Of course no analogue-inspired synth would hold its own without an arpeggiator of some description. KingKorg provides a programmable step arpeggiator where duration, interval, and on/off status of each step can be set. It certainly isn’t Korg’s outlandish KARMA arpeggio construction kit developed with Stephen Kay, but it doesn’t have to be. This arpeggiator/sequencer is pretty standard — in many ways like the synths that inspired virtual analogue machines like the KingKorg, yet it’s still possible to get notes falling where you need them.

Bringing it all home is the comprehensive effects section, all quickly editable from the three large knobs on the left of the KingKorg. This section is intuitively arranged into three groups. ‘Pre’ effects such as ring modulation and distortion; modulation effects like chorus, phase, flanging and rotary speaker simulation; and reverb and delay effects. The tape echo is excellent and the BPM delay syncs to MIDI clock flawlessly. High and low EQ knobs provide a nice slope at each end of the spectrum for quick changes also.

To the left of these is a single knob with the word ‘Tube’ above it. The knob provides drive to a tube situated to the left of the KingKorg, and there’s a neat little metal grille cut through the top panel so you can see the tube in action. If you can’t see any change there’s also a red LED under the grille that glows more as drive is added. Pointless, but kinda cool — in a ridiculous kinda way. Same could be said of the multicolour LED inset into the KingKorg logo like a crown jewel, which changes with the moving filter cutoff. Regardless, the drive circuit sounds great on countless sounds, and a ‘Boost’ button takes the drive/tube circuit to another level again. It’s a nice touch.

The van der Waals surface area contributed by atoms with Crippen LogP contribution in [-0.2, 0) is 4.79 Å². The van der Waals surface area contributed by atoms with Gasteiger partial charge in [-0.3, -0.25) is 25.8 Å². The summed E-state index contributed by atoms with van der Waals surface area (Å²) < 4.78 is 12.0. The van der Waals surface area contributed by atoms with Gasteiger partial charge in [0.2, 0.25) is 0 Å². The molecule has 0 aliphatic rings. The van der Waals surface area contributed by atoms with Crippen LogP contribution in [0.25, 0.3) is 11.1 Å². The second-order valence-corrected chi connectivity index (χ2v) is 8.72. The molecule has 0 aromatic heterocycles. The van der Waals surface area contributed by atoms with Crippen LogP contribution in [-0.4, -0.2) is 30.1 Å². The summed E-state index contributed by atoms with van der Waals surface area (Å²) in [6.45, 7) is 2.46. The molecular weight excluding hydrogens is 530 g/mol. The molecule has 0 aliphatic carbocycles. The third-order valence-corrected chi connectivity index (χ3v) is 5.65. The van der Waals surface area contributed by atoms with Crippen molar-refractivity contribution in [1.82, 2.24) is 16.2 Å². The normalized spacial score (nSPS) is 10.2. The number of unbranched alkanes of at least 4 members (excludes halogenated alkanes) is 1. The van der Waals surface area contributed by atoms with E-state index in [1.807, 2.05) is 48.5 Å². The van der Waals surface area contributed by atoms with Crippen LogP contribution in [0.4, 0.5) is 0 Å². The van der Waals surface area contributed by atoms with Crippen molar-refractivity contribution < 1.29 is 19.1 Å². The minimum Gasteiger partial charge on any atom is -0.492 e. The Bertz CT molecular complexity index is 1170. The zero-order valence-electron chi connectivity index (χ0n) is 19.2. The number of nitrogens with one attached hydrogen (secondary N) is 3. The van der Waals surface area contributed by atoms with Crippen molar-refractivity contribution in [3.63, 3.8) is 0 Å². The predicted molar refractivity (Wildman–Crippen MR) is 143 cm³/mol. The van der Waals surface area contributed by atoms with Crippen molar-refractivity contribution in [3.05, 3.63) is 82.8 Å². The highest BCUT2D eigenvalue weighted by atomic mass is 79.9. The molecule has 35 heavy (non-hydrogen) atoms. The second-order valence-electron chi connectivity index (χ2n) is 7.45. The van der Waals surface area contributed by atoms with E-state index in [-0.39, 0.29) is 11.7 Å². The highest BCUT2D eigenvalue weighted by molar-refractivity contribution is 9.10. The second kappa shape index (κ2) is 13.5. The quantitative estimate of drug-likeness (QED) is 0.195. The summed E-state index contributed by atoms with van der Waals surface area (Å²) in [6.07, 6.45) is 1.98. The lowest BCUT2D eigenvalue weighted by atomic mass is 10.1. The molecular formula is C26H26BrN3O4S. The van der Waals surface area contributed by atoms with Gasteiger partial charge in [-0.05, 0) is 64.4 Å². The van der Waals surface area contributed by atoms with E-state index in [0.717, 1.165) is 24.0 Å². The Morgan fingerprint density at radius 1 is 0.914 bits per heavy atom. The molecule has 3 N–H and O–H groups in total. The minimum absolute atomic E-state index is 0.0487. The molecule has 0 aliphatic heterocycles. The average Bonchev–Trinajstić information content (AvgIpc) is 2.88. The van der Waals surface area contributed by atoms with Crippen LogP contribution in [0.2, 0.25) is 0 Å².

Would I own one? If I were after a synth to replace a number of instruments I wouldn’t dare take outside for fear of them breaking down, yes. If I needed a bunch of standards such as organ, electronic keys, strings and pads, and wasn’t concerned with those sounds being ‘realistic’. Yes I would! If I wanted some analogue style sculpting with a great collection of filters and analogue sounding oscillators? Yep, I sure would. In fact, for the price, I reckon it’d be best to own two KingKorgs. Now that… would be huge.

KingKorg includes modelled filters, unabashedly aping (sorry) classic machines


Leave a Reply

Your email address will not be published. Required fields are marked *

More for you

Filter by
Post Page
Reviews Korg Issue 94 IK Multimedia Steinberg Dynamic Microphones Audix Issue 93 Drum Microphones Issue 92 Digital Console Yamaha Issue 91 Audio interface Zoom 500 Series SSL Wireless Microphone Systems RØDE Issue 90
Sort by
Issue 94